to be practical."
Even The Daily has helped, to a

small extent. Some of the wood in
which the new press was crated
has been pressed into service.
" 'Light Up the Sky' will run
from Oct. 26 to Oct. 28 in Lydia
Mendelssohn Theatre," Sapowitch
said hopefully, "but just to make
sure, we're going to get dog-tags
for the stage crew, at least 'til
we get out of the rifle range."

Campus men and women are
despairing over the phone service
in women's dorms.
Men complain they must set
aside a whole evening to call the

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28 Years Service to
Michigan Students

Listeners can escape commer-
cials and gain knowledge merely
by tuning in to WUOM, which re-
ports and interprets almost every-
thing of national and internation-
al interest, with particular em-
phasis on University activities.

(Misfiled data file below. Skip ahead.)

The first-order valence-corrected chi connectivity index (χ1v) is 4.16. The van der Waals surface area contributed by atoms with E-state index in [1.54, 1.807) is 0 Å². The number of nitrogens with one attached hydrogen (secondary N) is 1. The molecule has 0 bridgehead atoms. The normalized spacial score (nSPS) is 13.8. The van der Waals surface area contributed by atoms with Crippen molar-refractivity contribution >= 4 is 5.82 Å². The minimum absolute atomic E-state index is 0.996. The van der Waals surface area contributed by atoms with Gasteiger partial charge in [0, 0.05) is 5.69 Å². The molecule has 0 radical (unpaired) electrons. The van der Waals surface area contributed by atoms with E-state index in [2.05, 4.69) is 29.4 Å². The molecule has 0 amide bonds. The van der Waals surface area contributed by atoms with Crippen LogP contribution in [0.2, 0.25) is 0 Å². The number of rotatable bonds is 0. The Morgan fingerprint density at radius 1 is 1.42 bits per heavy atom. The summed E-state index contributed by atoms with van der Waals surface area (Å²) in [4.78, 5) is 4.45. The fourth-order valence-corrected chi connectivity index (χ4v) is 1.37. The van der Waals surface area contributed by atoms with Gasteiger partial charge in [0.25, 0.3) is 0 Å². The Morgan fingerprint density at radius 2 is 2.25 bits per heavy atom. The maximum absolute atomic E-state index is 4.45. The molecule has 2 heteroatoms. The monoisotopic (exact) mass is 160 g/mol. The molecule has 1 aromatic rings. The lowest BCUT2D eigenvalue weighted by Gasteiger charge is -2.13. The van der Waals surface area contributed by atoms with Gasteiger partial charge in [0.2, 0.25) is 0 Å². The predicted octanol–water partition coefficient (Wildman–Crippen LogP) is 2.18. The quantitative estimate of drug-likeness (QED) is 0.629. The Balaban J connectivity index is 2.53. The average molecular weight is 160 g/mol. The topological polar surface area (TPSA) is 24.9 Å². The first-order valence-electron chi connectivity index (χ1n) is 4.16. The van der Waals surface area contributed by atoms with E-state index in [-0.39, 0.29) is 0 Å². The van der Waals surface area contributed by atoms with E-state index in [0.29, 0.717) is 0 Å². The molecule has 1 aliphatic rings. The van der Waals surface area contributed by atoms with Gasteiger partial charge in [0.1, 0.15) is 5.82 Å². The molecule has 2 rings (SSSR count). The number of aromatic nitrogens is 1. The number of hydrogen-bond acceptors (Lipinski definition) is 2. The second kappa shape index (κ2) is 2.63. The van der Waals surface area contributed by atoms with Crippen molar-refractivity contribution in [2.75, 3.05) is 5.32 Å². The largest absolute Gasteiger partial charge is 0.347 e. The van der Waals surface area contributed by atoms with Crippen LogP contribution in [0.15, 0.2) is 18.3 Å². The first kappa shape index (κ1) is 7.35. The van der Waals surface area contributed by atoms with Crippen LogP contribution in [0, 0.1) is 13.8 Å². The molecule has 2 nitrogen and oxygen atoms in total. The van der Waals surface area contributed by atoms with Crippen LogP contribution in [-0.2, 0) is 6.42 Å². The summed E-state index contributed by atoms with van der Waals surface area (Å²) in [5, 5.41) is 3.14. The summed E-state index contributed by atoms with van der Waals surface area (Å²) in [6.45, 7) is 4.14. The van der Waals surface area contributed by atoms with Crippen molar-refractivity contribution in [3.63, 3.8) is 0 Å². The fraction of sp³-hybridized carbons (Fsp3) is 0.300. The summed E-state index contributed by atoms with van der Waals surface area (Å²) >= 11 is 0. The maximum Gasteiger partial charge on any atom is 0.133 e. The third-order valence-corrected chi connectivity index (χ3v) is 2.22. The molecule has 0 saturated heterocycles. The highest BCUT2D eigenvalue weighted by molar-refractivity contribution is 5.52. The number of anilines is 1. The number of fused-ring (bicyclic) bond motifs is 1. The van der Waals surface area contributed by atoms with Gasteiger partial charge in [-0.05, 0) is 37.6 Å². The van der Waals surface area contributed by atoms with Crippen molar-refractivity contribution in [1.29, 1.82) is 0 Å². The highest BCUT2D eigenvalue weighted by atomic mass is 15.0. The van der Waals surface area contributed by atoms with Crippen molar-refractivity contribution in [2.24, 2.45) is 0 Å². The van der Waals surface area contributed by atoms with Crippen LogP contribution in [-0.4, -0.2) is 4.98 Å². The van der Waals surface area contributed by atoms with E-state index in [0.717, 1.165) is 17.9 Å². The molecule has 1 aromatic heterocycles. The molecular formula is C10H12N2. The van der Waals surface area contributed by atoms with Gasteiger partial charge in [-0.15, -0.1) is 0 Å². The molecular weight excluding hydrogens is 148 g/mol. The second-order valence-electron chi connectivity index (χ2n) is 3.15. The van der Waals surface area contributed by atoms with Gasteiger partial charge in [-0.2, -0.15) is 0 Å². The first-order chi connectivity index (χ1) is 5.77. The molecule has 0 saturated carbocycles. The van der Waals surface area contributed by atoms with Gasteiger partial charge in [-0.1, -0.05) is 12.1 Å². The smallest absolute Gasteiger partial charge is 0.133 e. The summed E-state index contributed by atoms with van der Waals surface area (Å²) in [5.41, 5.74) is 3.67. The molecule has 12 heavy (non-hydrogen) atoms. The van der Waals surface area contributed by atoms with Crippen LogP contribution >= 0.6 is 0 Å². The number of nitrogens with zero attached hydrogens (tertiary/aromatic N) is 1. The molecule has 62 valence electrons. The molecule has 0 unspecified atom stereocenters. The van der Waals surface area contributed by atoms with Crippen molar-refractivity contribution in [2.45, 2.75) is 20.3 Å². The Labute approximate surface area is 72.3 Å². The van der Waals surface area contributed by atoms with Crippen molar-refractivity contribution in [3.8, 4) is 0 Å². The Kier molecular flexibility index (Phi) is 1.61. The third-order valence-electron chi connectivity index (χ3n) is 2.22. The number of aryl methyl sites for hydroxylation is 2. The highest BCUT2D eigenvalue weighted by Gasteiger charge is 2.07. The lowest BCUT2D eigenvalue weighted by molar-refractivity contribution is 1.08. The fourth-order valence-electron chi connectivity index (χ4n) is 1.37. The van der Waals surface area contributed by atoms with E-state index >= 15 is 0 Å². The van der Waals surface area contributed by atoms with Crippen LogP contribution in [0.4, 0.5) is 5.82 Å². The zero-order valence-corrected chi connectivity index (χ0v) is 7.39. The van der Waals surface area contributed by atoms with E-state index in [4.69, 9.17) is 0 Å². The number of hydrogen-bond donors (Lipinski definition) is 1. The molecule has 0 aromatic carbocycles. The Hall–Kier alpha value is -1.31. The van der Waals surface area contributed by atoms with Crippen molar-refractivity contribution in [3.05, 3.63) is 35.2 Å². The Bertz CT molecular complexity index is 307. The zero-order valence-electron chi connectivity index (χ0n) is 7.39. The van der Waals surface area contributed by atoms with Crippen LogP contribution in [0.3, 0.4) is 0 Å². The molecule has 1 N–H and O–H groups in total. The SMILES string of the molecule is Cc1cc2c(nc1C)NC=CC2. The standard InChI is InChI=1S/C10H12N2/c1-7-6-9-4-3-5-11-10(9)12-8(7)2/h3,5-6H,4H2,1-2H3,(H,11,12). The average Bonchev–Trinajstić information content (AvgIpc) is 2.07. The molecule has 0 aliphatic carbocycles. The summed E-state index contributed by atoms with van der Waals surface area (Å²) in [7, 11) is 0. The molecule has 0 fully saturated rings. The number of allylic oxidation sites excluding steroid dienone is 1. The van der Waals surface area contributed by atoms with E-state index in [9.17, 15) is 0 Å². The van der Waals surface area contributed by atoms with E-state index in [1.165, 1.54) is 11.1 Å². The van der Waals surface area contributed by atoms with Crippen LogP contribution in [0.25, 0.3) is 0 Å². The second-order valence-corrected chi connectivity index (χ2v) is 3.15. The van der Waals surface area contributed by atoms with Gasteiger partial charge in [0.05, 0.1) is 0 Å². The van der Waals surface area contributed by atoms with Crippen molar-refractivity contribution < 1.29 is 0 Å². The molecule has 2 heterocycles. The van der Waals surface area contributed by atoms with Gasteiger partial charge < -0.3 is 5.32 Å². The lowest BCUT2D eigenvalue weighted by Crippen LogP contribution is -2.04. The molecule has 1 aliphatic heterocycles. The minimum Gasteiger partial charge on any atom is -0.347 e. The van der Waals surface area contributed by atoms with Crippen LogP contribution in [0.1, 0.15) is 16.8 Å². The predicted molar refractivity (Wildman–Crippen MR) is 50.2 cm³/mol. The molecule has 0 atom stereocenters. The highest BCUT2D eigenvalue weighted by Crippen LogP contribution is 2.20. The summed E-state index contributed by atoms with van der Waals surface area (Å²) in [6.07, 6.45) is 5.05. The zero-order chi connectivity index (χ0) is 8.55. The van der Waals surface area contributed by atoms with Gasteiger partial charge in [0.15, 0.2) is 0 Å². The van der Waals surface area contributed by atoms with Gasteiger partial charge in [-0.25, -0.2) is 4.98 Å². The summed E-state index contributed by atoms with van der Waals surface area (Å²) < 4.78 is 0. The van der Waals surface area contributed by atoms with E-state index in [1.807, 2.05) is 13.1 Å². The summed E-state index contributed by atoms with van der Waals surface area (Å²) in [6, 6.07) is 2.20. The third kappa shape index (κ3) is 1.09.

At 1 p.m. each Monday, Wed-
nesday and, Friday the station
broadcasts the political science de-
partment's popular international
politics course, which explains
current world developments and
their relation to international po-
original program can be heard at
7:30 p.m. each Thursday. Devoted
to tracing the history of various
industries, this series began last
week with a report of the rise of
the paper industry in America.
The speech department's An-
gell Hall Playhouse is broadcast
at 7:30 p.m. Tuesdays. Tonight's
production will be adapted from
an article in June's American
Mercury entitled "Meet Me at
Grand Central." The play will
present the history of New
York's famed Grand Central
Among the dozens of other en-
tertaining and educational broad-
casts originating in the WUOM
studios are the many world news
reports based on WUOM's 24-hour
Associated Press service. The aid
of faculty authorities is often so-